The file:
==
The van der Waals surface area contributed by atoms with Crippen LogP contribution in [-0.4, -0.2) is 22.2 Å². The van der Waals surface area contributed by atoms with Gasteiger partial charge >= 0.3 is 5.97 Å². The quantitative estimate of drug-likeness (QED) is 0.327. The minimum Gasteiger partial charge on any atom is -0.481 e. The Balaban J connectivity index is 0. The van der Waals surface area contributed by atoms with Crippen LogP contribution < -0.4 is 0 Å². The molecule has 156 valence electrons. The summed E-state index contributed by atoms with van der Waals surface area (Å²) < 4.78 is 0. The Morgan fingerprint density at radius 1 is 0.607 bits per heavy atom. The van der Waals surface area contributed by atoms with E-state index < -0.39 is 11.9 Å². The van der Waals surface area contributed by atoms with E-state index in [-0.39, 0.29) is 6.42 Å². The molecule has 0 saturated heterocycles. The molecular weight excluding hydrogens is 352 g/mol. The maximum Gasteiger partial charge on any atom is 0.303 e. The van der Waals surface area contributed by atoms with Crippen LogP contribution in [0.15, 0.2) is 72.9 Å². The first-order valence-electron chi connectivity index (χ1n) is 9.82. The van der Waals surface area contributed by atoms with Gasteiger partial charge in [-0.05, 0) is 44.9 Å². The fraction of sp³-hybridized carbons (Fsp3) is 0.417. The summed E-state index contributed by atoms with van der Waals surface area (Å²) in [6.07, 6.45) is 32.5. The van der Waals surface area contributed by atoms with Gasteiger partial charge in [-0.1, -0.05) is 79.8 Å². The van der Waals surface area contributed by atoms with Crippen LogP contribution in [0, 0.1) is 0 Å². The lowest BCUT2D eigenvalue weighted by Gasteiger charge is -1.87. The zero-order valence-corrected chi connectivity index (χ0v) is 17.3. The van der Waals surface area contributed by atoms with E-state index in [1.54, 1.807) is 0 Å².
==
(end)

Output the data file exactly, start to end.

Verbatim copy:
The van der Waals surface area contributed by atoms with Crippen LogP contribution in [-0.4, -0.2) is 22.2 Å². The van der Waals surface area contributed by atoms with Gasteiger partial charge >= 0.3 is 5.97 Å². The quantitative estimate of drug-likeness (QED) is 0.327. The minimum Gasteiger partial charge on any atom is -0.481 e. The Balaban J connectivity index is 0. The van der Waals surface area contributed by atoms with Crippen LogP contribution < -0.4 is 0 Å². The molecule has 156 valence electrons. The summed E-state index contributed by atoms with van der Waals surface area (Å²) < 4.78 is 0. The Morgan fingerprint density at radius 1 is 0.607 bits per heavy atom. The van der Waals surface area contributed by atoms with E-state index < -0.39 is 11.9 Å². The van der Waals surface area contributed by atoms with E-state index in [-0.39, 0.29) is 6.42 Å². The molecule has 0 saturated heterocycles. The molecular weight excluding hydrogens is 352 g/mol. The maximum Gasteiger partial charge on any atom is 0.303 e. The van der Waals surface area contributed by atoms with Crippen LogP contribution in [0.15, 0.2) is 72.9 Å². The first-order valence-electron chi connectivity index (χ1n) is 9.82. The van der Waals surface area contributed by atoms with Gasteiger partial charge in [-0.05, 0) is 44.9 Å². The fraction of sp³-hybridized carbons (Fsp3) is 0.417. The summed E-state index contributed by atoms with van der Waals surface area (Å²) in [6.07, 6.45) is 32.5. The van der Waals surface area contributed by atoms with Gasteiger partial charge in [-0.1, -0.05) is 79.8 Å². The van der Waals surface area contributed by atoms with Crippen LogP contribution in [0, 0.1) is 0 Å². The lowest BCUT2D eigenvalue weighted by Gasteiger charge is -1.87. The zero-order valence-corrected chi connectivity index (χ0v) is 17.3. The van der Waals surface area contributed by atoms with E-state index in [1.54, 1.807) is 0 Å².